Thanks. I'll look for a used Bent then.
I am an owner of the Django and bent passive. They were superior to my Hovland HP100, until I got the Space tech lab 113. Better in every department bot least focus and bass.
Has anyone heard the First Sound Passive Preamp and compared with any of the TVCs on the market since the last post here. Quite a while, due to many threads on passives, but this seemed as good a place to ask as any other.
I have heard it. It is nothing special sound wise in terms of comparisons to other resistive passives. Better build and quality of parts though IMO versus other resistive and even most magnetic passives. Especially if you can find one with the Shallco attenuators. I guess at the used prices they have been selling for lately one could do a lot worse.
At the time I did comparisons with the First Sound I was still convinced my TVC was better. It would be interesting to compare one to my autoformer and LSA.
You mean the TVC that became my TVC?
Yes as a matter of fact that TVC.
Well, when you find something better than the Lightspeed, let me know:)
We're working on it. I still need to get you out one of our MLA's to listen to. If I get off my butt and build the balanced one I've been planning I'll let you try it out. Not sure I would say the MLA is better than the LSA, but it is definitely different. The LSA is just downright unique in it's simplicity and sounds so good.
Is there balance control with the MLA, or just tight mathcing between channels. I think we might be both of the mind that channel balancing is an important "preamp" function, but most passives don't seem geared up for that.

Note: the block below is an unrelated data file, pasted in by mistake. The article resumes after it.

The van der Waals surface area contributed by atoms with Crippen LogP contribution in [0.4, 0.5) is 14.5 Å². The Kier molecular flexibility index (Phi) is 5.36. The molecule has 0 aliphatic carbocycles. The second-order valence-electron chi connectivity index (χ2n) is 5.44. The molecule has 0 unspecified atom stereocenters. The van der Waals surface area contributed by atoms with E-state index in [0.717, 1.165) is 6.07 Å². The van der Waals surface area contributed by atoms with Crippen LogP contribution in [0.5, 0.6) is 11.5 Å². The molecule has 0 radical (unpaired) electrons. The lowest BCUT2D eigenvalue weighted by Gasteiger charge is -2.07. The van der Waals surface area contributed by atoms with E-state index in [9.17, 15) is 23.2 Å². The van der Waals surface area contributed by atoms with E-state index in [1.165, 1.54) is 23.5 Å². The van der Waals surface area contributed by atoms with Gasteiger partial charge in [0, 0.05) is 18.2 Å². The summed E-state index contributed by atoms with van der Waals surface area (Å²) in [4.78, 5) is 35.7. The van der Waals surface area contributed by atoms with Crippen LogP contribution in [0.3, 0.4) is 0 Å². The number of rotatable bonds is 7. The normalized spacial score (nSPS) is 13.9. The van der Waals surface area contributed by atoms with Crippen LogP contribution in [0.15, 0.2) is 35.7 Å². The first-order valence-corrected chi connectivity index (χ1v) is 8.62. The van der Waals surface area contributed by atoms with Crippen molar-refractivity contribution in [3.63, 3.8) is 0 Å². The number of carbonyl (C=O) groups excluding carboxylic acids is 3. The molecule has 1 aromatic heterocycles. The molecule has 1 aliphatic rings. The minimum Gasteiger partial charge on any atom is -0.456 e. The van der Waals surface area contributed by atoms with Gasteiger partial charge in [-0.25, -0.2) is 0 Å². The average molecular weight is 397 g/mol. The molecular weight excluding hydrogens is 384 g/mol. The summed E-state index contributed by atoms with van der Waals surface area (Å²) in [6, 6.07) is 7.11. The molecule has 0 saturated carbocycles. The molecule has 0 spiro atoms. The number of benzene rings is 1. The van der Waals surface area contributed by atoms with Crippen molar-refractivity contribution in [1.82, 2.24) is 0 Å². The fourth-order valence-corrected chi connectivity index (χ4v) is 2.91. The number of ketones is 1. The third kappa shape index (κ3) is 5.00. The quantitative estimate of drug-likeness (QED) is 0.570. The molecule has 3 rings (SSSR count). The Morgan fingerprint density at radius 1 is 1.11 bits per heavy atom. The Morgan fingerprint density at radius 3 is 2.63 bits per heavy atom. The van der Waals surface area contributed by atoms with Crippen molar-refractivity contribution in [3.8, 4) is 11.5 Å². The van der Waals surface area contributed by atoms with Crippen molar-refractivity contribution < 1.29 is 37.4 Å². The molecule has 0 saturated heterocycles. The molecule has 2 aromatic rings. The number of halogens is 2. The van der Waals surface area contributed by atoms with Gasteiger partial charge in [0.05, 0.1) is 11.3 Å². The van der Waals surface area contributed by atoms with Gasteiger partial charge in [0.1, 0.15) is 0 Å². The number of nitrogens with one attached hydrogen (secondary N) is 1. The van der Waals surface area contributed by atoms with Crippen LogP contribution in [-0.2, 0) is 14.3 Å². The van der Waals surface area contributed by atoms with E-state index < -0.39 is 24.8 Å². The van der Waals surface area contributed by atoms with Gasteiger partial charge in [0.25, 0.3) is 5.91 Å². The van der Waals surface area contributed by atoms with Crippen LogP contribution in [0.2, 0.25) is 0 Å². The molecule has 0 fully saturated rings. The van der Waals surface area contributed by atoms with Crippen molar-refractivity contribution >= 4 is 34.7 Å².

The MLA can come with a balance control or it is available with dual attenuators which is another method you can use to control balance.
Interesting to hear Roger's changing view of resistors versus transformers, I
wonder what is causing that, but alas, another thread....actually, probably
relevant to the thread. TVC / Resistor and balance control are key choices for
the best passive. I think Roger used to be concerned with bandwidth
limitations with transformers versus resistors, but maybe transformer, or
autoformers, are getting better, who knows. Similar "debate" a Salvatore's site
in the passive line stage section. And then there is technical breakthrough of
Anthony can you explain the MLA a bit. It uses a transformer to act as a buffer of sorts, but resistors to attenuate volume? Am I getting that right?
The purpose of the transformer is to step up the voltage, not to attenuate. The 10k potentiometer or series stepped switch does the attenuating.